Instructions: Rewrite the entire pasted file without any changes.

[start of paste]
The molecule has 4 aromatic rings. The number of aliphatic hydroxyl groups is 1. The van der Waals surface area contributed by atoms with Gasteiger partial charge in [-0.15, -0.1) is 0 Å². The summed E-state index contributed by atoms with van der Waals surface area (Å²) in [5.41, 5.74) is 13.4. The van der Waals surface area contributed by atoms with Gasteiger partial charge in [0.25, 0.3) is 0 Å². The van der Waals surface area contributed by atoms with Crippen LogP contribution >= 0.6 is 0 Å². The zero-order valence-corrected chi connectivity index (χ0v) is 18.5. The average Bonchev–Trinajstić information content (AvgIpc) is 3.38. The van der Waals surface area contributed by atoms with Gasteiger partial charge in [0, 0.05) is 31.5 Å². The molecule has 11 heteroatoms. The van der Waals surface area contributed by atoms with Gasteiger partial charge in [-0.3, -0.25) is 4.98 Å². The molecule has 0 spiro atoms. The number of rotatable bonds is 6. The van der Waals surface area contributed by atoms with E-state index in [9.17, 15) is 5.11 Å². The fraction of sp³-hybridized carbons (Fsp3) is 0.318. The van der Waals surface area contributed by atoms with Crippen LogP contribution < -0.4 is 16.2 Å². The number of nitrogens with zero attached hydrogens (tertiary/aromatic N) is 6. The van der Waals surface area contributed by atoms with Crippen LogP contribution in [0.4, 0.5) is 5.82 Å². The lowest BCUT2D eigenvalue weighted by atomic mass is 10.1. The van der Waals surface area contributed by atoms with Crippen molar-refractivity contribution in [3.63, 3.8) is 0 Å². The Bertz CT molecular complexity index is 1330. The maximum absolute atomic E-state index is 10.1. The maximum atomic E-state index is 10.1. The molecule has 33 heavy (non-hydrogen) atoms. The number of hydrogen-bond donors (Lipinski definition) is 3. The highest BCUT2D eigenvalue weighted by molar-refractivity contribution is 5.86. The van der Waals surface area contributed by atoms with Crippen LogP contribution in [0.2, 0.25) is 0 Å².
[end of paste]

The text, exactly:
The molecule has 4 aromatic rings. The number of aliphatic hydroxyl groups is 1. The van der Waals surface area contributed by atoms with Gasteiger partial charge in [-0.15, -0.1) is 0 Å². The summed E-state index contributed by atoms with van der Waals surface area (Å²) in [5.41, 5.74) is 13.4. The van der Waals surface area contributed by atoms with Gasteiger partial charge in [0.25, 0.3) is 0 Å². The van der Waals surface area contributed by atoms with Crippen LogP contribution >= 0.6 is 0 Å². The zero-order valence-corrected chi connectivity index (χ0v) is 18.5. The average Bonchev–Trinajstić information content (AvgIpc) is 3.38. The van der Waals surface area contributed by atoms with Gasteiger partial charge in [0, 0.05) is 31.5 Å². The molecule has 11 heteroatoms. The van der Waals surface area contributed by atoms with Gasteiger partial charge in [-0.3, -0.25) is 4.98 Å². The molecule has 0 spiro atoms. The number of rotatable bonds is 6. The van der Waals surface area contributed by atoms with E-state index in [9.17, 15) is 5.11 Å². The fraction of sp³-hybridized carbons (Fsp3) is 0.318. The van der Waals surface area contributed by atoms with Crippen LogP contribution < -0.4 is 16.2 Å². The number of nitrogens with zero attached hydrogens (tertiary/aromatic N) is 6. The van der Waals surface area contributed by atoms with Crippen LogP contribution in [0.4, 0.5) is 5.82 Å². The lowest BCUT2D eigenvalue weighted by atomic mass is 10.1. The van der Waals surface area contributed by atoms with Crippen molar-refractivity contribution in [3.63, 3.8) is 0 Å². The Bertz CT molecular complexity index is 1330. The maximum absolute atomic E-state index is 10.1. The maximum atomic E-state index is 10.1. The molecule has 33 heavy (non-hydrogen) atoms. The number of hydrogen-bond donors (Lipinski definition) is 3. The highest BCUT2D eigenvalue weighted by molar-refractivity contribution is 5.86. The van der Waals surface area contributed by atoms with Crippen LogP contribution in [0.2, 0.25) is 0 Å².